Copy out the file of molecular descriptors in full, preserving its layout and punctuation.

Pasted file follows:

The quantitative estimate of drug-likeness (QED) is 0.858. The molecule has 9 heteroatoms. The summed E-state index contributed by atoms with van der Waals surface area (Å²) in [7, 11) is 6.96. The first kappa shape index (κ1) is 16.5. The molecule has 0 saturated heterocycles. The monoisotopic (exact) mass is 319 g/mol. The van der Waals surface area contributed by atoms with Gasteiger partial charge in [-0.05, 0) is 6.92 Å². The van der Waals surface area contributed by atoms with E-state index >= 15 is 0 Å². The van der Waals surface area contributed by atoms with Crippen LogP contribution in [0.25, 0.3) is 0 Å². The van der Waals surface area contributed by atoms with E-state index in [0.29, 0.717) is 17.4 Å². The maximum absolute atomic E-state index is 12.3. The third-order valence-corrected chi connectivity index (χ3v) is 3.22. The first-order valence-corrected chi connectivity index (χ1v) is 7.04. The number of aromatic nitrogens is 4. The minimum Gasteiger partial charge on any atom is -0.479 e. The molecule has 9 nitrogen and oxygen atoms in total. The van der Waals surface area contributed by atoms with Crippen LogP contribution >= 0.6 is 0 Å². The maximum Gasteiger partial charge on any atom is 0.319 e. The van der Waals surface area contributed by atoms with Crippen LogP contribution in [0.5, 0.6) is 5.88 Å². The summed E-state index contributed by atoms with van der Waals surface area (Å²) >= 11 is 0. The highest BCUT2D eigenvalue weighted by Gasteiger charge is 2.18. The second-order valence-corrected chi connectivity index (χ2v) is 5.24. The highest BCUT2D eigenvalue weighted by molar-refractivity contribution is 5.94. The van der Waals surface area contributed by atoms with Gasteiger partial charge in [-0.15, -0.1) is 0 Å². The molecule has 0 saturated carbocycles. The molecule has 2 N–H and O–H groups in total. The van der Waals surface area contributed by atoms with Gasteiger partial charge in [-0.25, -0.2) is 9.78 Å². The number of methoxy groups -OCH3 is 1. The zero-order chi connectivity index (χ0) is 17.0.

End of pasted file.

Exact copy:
The quantitative estimate of drug-likeness (QED) is 0.858. The molecule has 9 heteroatoms. The summed E-state index contributed by atoms with van der Waals surface area (Å²) in [7, 11) is 6.96. The first kappa shape index (κ1) is 16.5. The molecule has 0 saturated heterocycles. The monoisotopic (exact) mass is 319 g/mol. The van der Waals surface area contributed by atoms with Gasteiger partial charge in [-0.05, 0) is 6.92 Å². The van der Waals surface area contributed by atoms with E-state index >= 15 is 0 Å². The van der Waals surface area contributed by atoms with Crippen LogP contribution in [0.25, 0.3) is 0 Å². The van der Waals surface area contributed by atoms with E-state index in [0.29, 0.717) is 17.4 Å². The maximum absolute atomic E-state index is 12.3. The third-order valence-corrected chi connectivity index (χ3v) is 3.22. The first-order valence-corrected chi connectivity index (χ1v) is 7.04. The number of aromatic nitrogens is 4. The minimum Gasteiger partial charge on any atom is -0.479 e. The molecule has 9 nitrogen and oxygen atoms in total. The van der Waals surface area contributed by atoms with Crippen LogP contribution >= 0.6 is 0 Å². The maximum Gasteiger partial charge on any atom is 0.319 e. The van der Waals surface area contributed by atoms with Crippen LogP contribution in [0.5, 0.6) is 5.88 Å². The summed E-state index contributed by atoms with van der Waals surface area (Å²) >= 11 is 0. The highest BCUT2D eigenvalue weighted by Gasteiger charge is 2.18. The second-order valence-corrected chi connectivity index (χ2v) is 5.24. The highest BCUT2D eigenvalue weighted by molar-refractivity contribution is 5.94. The van der Waals surface area contributed by atoms with Gasteiger partial charge in [-0.15, -0.1) is 0 Å². The molecule has 0 saturated carbocycles. The molecule has 2 N–H and O–H groups in total. The van der Waals surface area contributed by atoms with Gasteiger partial charge in [-0.25, -0.2) is 9.78 Å². The number of methoxy groups -OCH3 is 1. The zero-order chi connectivity index (χ0) is 17.0.